"You know, that stuff you find in the boys' [surfing] magazines works for them, and that's fine," Edwards says. "But we'd lose a lot of faith with our readers if we ran that. It's not that we have any problem with being sexy. I think our magazine is very sexy; I think our ads are very sexy. But we think it's sexy to show beautiful women doing things, not just sitting around like mannequins. I mean, those ads would argue against the very concept of Wahine."
Which is why they've refused some ads and why their advertising brochure has encouraged clients to "stretch their creative limits in producing advertising that affirms feminine strength and intelligence." A nice way, Glazner says, of telling them, "We don't do butt floss."
Ah, yes: the bikini as proctological instrument-which is not to say Wahine doesn't run bikini ads; they do, but again, it's all in the presentation. If the woman is doing in her bikini, that's fine, though some bikini ads represent that doing in a hint of surfboard to the side or in the background. "I'm not saying I'm always happy with what we run," Glazner says. "It's not always easy to figure out where the line is." They say they refuse fewer ads now that their standards have become well-known. Certain companies, such as Brazilian swimsuit company Reef, which is known for its skimpy swimsuits and sexy models-sans surfboards-automatically bypass them. "I have no problem with Reef. What they do works great for them; it just wouldn't work for us," Edwards says. "We'd be willing to work with them to come up with something. We'll work with anyone on that. I mean, we want the magazine to stand for something, but we're not naive. We want the magazine to survive."
Which is why they were willing to work with the guy who was marketing his surfboard holder. "He had invented this thing, and he came to us with the picture he wanted to run, and it had this girl in a bikini laying all over his invention for no apparent reason," Glazner says. "We told him we couldn't run the ad like that. So he came back with something else, and it still wasn't acceptable. We kept working with him until we got something." Which turned out to be a picture of the invention with about half of the body of the bikini girl sitting off to the side-something Glazner wasn't totally happy with. "We want our advertisers to be happy," she says. "We want to run really stunning ads; that's what sells in this business. We just think you can do that without having, you know, butt floss. And we know our readers feel that way because we get letters saying, 'Thank goodness you're not running butt floss.'"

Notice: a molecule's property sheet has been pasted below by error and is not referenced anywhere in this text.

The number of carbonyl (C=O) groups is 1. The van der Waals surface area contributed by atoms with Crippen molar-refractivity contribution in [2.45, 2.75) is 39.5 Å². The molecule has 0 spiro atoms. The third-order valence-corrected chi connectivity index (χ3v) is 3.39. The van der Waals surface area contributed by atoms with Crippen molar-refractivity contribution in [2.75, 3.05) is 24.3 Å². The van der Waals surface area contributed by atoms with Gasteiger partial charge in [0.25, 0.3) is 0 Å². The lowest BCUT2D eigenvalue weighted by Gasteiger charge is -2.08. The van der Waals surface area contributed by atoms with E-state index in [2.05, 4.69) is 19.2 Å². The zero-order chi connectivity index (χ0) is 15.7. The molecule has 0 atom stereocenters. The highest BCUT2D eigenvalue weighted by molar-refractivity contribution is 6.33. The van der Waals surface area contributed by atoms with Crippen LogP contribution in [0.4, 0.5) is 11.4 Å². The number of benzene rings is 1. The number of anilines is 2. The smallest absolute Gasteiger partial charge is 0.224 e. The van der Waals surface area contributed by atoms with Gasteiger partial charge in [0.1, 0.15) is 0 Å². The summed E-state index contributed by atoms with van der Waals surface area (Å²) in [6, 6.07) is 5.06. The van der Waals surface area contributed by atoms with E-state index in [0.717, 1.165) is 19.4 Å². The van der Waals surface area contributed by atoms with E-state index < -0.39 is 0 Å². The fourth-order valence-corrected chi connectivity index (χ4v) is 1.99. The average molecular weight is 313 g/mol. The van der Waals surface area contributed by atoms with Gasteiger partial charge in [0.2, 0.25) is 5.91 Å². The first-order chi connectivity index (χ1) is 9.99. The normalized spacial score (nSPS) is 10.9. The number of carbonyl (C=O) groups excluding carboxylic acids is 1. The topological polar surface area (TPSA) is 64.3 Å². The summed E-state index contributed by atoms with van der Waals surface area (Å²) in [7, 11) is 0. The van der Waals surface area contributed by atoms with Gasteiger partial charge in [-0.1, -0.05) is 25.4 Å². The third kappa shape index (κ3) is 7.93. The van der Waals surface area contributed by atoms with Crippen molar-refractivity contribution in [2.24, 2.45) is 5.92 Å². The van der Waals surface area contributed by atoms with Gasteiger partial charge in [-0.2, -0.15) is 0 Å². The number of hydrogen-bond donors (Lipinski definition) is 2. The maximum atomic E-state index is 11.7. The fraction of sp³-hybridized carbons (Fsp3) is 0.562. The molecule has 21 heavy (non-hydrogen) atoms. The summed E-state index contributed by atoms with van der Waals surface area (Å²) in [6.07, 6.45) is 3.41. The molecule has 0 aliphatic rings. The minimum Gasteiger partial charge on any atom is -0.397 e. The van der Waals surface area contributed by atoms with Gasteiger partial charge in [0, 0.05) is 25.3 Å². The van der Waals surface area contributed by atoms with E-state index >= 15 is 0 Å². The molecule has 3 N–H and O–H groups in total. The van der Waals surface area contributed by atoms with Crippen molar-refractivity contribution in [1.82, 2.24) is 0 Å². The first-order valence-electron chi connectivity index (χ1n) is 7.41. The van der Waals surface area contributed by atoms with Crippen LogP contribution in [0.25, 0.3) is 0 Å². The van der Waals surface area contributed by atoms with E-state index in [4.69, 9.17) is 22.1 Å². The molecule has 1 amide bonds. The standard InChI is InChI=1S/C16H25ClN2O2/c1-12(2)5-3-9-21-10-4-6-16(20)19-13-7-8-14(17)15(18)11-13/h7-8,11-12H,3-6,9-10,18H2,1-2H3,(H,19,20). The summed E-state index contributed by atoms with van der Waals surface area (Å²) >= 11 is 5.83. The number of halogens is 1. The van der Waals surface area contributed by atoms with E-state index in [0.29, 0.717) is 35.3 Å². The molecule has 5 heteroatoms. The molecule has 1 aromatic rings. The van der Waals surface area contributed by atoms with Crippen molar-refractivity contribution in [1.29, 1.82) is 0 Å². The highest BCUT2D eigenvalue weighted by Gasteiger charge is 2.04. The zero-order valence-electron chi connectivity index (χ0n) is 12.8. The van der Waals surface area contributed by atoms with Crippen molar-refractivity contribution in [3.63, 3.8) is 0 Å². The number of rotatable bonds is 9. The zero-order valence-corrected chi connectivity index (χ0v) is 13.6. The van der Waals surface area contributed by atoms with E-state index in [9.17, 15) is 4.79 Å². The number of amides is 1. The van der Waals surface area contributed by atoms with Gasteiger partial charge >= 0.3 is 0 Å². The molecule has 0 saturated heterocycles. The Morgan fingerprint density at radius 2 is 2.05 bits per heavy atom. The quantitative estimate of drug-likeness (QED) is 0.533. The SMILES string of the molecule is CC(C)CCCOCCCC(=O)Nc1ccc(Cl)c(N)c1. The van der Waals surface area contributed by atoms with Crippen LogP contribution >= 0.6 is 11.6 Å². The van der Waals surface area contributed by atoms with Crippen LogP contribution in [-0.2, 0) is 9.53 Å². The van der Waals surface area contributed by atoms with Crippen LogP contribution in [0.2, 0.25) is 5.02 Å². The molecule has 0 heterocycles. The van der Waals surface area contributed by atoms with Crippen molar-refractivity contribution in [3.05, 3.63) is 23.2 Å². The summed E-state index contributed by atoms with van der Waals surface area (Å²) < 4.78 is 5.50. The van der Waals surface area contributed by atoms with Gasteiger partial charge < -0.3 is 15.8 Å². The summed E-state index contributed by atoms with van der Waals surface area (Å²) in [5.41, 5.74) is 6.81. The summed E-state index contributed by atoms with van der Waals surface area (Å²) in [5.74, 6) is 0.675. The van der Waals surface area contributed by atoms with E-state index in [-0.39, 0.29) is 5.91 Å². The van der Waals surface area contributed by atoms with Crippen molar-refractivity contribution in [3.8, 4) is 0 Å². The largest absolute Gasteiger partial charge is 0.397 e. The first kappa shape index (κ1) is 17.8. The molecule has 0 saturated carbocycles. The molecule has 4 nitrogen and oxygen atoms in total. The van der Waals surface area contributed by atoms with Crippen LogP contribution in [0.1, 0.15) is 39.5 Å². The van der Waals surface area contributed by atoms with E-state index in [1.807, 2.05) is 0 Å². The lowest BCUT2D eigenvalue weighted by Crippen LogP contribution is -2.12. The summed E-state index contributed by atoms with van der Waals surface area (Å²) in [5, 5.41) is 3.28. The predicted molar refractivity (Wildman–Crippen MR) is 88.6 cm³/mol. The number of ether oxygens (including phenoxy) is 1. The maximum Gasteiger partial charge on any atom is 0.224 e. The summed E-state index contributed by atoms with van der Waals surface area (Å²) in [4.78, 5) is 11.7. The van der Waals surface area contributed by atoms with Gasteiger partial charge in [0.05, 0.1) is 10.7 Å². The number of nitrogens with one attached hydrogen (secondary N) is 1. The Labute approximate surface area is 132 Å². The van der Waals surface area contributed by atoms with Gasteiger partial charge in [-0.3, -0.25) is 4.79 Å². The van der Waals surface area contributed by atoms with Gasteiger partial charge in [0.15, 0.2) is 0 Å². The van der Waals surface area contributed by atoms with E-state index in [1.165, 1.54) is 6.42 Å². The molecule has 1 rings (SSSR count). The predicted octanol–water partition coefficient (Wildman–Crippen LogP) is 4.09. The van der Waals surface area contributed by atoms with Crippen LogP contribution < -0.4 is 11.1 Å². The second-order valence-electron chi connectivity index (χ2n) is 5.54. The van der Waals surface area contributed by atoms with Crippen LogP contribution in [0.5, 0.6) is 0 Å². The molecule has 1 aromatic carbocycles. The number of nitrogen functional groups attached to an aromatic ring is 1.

Helping their cause has been the success of brands such as Roxy by Quiksilver, which markets to women who actually do things at the beach and has made it apparent to much of the industry that active sells. And so others have come around to their way of thinking, if not moved by principles then moved by the possibility of increasing principals.
"I think there's been a wising up of the industry," Edwards says. "I think a lot of companies are coming around to this conclusion because it's become the sensible thing to do for business."
Which may explain why a while ago, someone tried to start a second magazine devoted to female surfing. It failed. "It was run by men," Edwards says and leaves it at that.
Soon after, the interview ends. Glazner escorts me from her office to the front door, taking just a moment to let me feel the heft of one of the poetry folders. "And there's more coming all the time," she says. An associate interrupts to tell her that she has received a call from a man and then says the man's name. Glazner replies, "I don't know who that is."
"Well," the associate says, "he said he's from Reef."